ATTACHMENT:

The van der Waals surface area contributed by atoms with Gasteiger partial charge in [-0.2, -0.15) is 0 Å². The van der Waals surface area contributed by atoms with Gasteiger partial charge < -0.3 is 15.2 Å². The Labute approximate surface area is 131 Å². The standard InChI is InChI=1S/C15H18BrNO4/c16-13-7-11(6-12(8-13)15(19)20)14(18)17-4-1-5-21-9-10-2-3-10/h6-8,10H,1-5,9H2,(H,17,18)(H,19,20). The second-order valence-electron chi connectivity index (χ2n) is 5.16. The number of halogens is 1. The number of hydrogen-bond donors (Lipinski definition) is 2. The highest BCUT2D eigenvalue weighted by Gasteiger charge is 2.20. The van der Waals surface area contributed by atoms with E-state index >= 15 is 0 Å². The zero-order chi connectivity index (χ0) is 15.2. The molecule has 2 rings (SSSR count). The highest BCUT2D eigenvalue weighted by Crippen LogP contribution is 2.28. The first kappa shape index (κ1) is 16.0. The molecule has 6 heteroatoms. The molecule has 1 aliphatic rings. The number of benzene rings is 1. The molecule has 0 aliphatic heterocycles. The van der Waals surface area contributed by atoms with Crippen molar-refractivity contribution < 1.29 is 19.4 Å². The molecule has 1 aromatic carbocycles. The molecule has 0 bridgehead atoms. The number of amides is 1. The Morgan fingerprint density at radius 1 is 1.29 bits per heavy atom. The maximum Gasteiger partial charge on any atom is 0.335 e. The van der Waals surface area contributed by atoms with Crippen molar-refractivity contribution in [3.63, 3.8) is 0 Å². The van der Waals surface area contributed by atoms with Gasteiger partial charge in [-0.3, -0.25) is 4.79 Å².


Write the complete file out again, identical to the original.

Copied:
The van der Waals surface area contributed by atoms with Gasteiger partial charge in [-0.2, -0.15) is 0 Å². The van der Waals surface area contributed by atoms with Gasteiger partial charge < -0.3 is 15.2 Å². The Labute approximate surface area is 131 Å². The standard InChI is InChI=1S/C15H18BrNO4/c16-13-7-11(6-12(8-13)15(19)20)14(18)17-4-1-5-21-9-10-2-3-10/h6-8,10H,1-5,9H2,(H,17,18)(H,19,20). The second-order valence-electron chi connectivity index (χ2n) is 5.16. The number of halogens is 1. The number of hydrogen-bond donors (Lipinski definition) is 2. The highest BCUT2D eigenvalue weighted by Gasteiger charge is 2.20. The van der Waals surface area contributed by atoms with E-state index >= 15 is 0 Å². The zero-order chi connectivity index (χ0) is 15.2. The molecule has 2 rings (SSSR count). The highest BCUT2D eigenvalue weighted by Crippen LogP contribution is 2.28. The first kappa shape index (κ1) is 16.0. The molecule has 6 heteroatoms. The molecule has 1 aliphatic rings. The number of benzene rings is 1. The molecule has 0 aliphatic heterocycles. The van der Waals surface area contributed by atoms with Crippen molar-refractivity contribution < 1.29 is 19.4 Å². The molecule has 1 aromatic carbocycles. The molecule has 0 bridgehead atoms. The number of amides is 1. The Morgan fingerprint density at radius 1 is 1.29 bits per heavy atom. The maximum Gasteiger partial charge on any atom is 0.335 e. The van der Waals surface area contributed by atoms with Crippen molar-refractivity contribution in [3.63, 3.8) is 0 Å². The van der Waals surface area contributed by atoms with Gasteiger partial charge in [-0.3, -0.25) is 4.79 Å².